Video: Boulder Fields “Weight of a River”

Here is the new single from Boulder Fields, a band that combines Scottish folk with Americana and indie, creating an engaging, stirring musical blend.  This Americana/folk project is led by Cam Fraser, who delivers guitar and vocals on ‘Weight of a River’.  The song’s swaying rhythms and delightful melody is reinforced by Iain MacLeod’s soaring mandolin notes and fiddle from Amy Geddes.  Together, the trio create an absorbing song that is sonically and lyrically transporting, lifting up the listener and placing us elsewhere.  Fraser’s words are cleverly put together, painting metaphorical pictures of hard-working lives, of searching for something better and striving for more, of building things up only for hopes to be dashed by the uncertainties, obstacles and hard realities of life.  In the beginning, he sings: “I’m building a home by a mountain river // And that night when the flood comes down // Everything I have will be gone by the break of day,” anticipating the hardship to come.  Then the song circles around lyrically and closes with the worst happening and the inevitable flood waters penetrating the home he has built: “And the river’s almost through these walls // So all I can do is sing this song // Now that the flood’s come down // And everything I am will be gone by the break of dawn.”  And we’ve moved from considering the loss of what he has to what he is.  It’s stark and feels real and authentic.

The song came together when Fraser was trying to recover a lost guitar part.  He says of ‘Weight of a River’“When I was working on the ‘Reference Shelf’ album during lockdown, I’d written a tricky (for me, at least) guitar part that I was struggling to nail in the studio. Marty Hailey stepped in and made it seem way too easy. So a year or two later, I still wanted to have another crack at it but this time it’s Amy’s restrained fiddle and viola work in combination with some fiery mandolin playing from Iain that has stolen my thunder. I’m getting to know my place in the wider scheme of things, but since I’m having the opportunity to work with such talented players, I’m more than okay with that.”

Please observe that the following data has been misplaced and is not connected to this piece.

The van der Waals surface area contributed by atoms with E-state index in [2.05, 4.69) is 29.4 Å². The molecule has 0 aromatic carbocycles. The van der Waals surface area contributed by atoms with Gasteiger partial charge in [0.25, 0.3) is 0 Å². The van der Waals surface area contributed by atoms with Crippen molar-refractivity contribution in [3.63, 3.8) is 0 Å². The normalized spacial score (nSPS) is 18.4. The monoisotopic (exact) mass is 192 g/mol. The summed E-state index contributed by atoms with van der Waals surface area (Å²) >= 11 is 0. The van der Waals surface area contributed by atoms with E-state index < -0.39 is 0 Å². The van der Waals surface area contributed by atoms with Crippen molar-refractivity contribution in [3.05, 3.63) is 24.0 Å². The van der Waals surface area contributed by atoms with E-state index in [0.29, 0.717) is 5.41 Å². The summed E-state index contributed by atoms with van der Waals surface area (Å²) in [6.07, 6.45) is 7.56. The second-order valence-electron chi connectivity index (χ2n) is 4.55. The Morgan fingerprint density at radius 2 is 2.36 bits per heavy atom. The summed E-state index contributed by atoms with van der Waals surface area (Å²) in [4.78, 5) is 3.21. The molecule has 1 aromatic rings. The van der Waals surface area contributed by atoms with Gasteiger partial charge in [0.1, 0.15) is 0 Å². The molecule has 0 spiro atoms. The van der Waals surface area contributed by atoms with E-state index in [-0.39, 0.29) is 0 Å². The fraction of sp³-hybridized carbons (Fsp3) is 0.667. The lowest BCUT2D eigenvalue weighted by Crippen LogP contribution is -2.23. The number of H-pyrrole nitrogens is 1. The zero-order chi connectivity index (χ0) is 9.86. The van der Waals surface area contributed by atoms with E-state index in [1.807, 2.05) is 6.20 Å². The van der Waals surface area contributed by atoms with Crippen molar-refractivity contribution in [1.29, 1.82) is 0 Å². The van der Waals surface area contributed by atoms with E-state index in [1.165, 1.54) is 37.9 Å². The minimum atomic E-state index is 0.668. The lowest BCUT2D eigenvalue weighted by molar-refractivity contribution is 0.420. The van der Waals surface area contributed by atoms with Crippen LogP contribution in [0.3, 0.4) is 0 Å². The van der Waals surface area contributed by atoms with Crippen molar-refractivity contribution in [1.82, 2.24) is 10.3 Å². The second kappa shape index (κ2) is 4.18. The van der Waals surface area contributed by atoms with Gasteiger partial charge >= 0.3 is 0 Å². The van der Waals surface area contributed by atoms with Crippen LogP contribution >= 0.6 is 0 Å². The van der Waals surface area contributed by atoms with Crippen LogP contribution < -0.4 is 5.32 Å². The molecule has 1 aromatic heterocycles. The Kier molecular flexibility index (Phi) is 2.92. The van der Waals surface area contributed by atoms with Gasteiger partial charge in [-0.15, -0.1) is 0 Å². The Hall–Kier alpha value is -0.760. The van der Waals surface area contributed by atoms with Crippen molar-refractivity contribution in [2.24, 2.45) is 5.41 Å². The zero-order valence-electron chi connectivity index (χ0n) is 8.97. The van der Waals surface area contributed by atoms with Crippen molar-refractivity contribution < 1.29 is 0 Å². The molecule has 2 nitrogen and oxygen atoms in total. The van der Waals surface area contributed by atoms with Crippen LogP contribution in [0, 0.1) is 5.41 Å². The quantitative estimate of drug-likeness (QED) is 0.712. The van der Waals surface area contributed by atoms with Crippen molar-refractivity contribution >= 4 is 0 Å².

‘Weight of a River’ features on the new EP ‘Falkirk Attic’.  Fraser, MacLeod and Geddes traveled to Falkirk in uncharacteristically hot Scottish weather this summer, aiming to meet up with the rest of the band to record some new demos.  Unfortunately, illness meant that this plan didn’t work out.  The trio were determined to make the trip worthwhile and so they decided to rework some of Fraser’s older songs while they were together.  The outcome is an excellent collection.  Fraser says of how the EP was created: “The five songs selected all had a genuine reason for being reworked.  Sometimes that reason was pretty personal, and arguably even quite trivial but still, at least for me, they all shared a sense of there being some unfinished business with them. It got so hot in the studio, we had to finish early on both days,.  But still, I couldn’t be happier with what we ended up with. These were intended to be first demos to show the direction the band was heading, but I’m so pleased with how the tracks came out, I’m looking forward to sharing them far and wide, and I hope people enjoy listening to the EP as much as I enjoyed hearing these two amazing players taking these songs far beyond where I even hoped. I’m just grateful I’ve had the chance to work with them both.”

Fraser has previously been involved in indie and punk bands, delivering energetic electric guitar.  This sound is something of a new direction for him, but also a return to music that he loves, as he explains: “I grew up in the 1960s in Inverness in a small hotel that back then was the meeting place for the Inverness Folk Club. My parents were big fans and loved having folk musicians playing in the bar, so I guess it’s in my bones. Even when I was thrashing through chaotic thirty-minute sets with The Cateran, alongside Black Flag, Husker Du and Dinosaur Jr, I was still listening to Bob Dylan, Leonard Cohen and Neil Young. During lockdown I properly reconnected with acoustic music and, awful as that whole period might have been for so many reasons, I’m genuinely grateful for that opportunity to fall in love with playing acoustic guitars. I’m not in any way done with electric guitars, bass, drums and piano, and I’m looking forward to getting back to the more familiar – at least for me – Americana sound, but it’s been such a treat to make this EP with Amy and Iain.”

The ‘Falkirk Attic’ EP is available on Bandcamp, where you can pay what you like here.  You’ll find gorgeous, timeless music that comes highly recommended – check it out.


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About Andrew Frolish 1102 Articles
From up north but now hiding in rural Suffolk. An insomniac music-lover. Love discovering new music to get lost in - country, singer-songwriters, Americana, rock...whatever. Currently enjoying Ferris & Sylvester, John Smith, Jarrod Dickenson, William Prince, Frank Turner, Our Man in the Field...

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